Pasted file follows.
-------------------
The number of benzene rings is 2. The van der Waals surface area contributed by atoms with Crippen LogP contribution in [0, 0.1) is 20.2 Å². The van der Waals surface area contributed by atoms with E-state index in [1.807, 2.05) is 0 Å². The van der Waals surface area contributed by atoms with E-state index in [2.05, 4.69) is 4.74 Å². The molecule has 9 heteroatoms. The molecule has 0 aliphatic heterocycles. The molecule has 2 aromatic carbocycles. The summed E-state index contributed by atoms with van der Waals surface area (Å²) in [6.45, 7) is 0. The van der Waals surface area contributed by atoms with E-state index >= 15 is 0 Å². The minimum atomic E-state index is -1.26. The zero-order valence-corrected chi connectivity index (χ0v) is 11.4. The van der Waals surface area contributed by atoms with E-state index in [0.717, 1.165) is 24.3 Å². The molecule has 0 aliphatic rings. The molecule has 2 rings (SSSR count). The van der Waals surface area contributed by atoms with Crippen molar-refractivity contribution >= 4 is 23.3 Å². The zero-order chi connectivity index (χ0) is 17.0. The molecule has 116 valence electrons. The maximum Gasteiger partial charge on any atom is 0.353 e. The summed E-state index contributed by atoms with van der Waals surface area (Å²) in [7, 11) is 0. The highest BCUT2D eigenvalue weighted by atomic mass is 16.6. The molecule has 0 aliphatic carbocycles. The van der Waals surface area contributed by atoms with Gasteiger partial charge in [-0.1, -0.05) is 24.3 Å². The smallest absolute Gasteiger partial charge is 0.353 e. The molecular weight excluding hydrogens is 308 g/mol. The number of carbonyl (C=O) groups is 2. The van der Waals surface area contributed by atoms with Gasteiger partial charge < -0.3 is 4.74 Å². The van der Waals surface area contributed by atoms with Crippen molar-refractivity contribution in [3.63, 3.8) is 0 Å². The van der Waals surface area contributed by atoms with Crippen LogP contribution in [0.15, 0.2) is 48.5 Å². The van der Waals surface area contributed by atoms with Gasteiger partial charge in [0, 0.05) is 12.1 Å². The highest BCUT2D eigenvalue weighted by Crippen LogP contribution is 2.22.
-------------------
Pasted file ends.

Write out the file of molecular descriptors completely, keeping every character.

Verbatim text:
The number of benzene rings is 2. The van der Waals surface area contributed by atoms with Crippen LogP contribution in [0, 0.1) is 20.2 Å². The van der Waals surface area contributed by atoms with E-state index in [1.807, 2.05) is 0 Å². The van der Waals surface area contributed by atoms with E-state index in [2.05, 4.69) is 4.74 Å². The molecule has 9 heteroatoms. The molecule has 0 aliphatic heterocycles. The molecule has 2 aromatic carbocycles. The summed E-state index contributed by atoms with van der Waals surface area (Å²) in [6.45, 7) is 0. The van der Waals surface area contributed by atoms with E-state index >= 15 is 0 Å². The minimum atomic E-state index is -1.26. The zero-order valence-corrected chi connectivity index (χ0v) is 11.4. The van der Waals surface area contributed by atoms with E-state index in [0.717, 1.165) is 24.3 Å². The molecule has 0 aliphatic rings. The molecule has 2 rings (SSSR count). The van der Waals surface area contributed by atoms with Crippen molar-refractivity contribution >= 4 is 23.3 Å². The zero-order chi connectivity index (χ0) is 17.0. The molecule has 116 valence electrons. The maximum Gasteiger partial charge on any atom is 0.353 e. The summed E-state index contributed by atoms with van der Waals surface area (Å²) in [7, 11) is 0. The highest BCUT2D eigenvalue weighted by atomic mass is 16.6. The molecule has 0 aliphatic carbocycles. The van der Waals surface area contributed by atoms with Gasteiger partial charge in [-0.1, -0.05) is 24.3 Å². The smallest absolute Gasteiger partial charge is 0.353 e. The molecular weight excluding hydrogens is 308 g/mol. The number of carbonyl (C=O) groups is 2. The van der Waals surface area contributed by atoms with Gasteiger partial charge < -0.3 is 4.74 Å². The van der Waals surface area contributed by atoms with Crippen molar-refractivity contribution in [3.63, 3.8) is 0 Å². The van der Waals surface area contributed by atoms with Crippen LogP contribution in [0.15, 0.2) is 48.5 Å². The van der Waals surface area contributed by atoms with Gasteiger partial charge in [0, 0.05) is 12.1 Å². The highest BCUT2D eigenvalue weighted by Crippen LogP contribution is 2.22.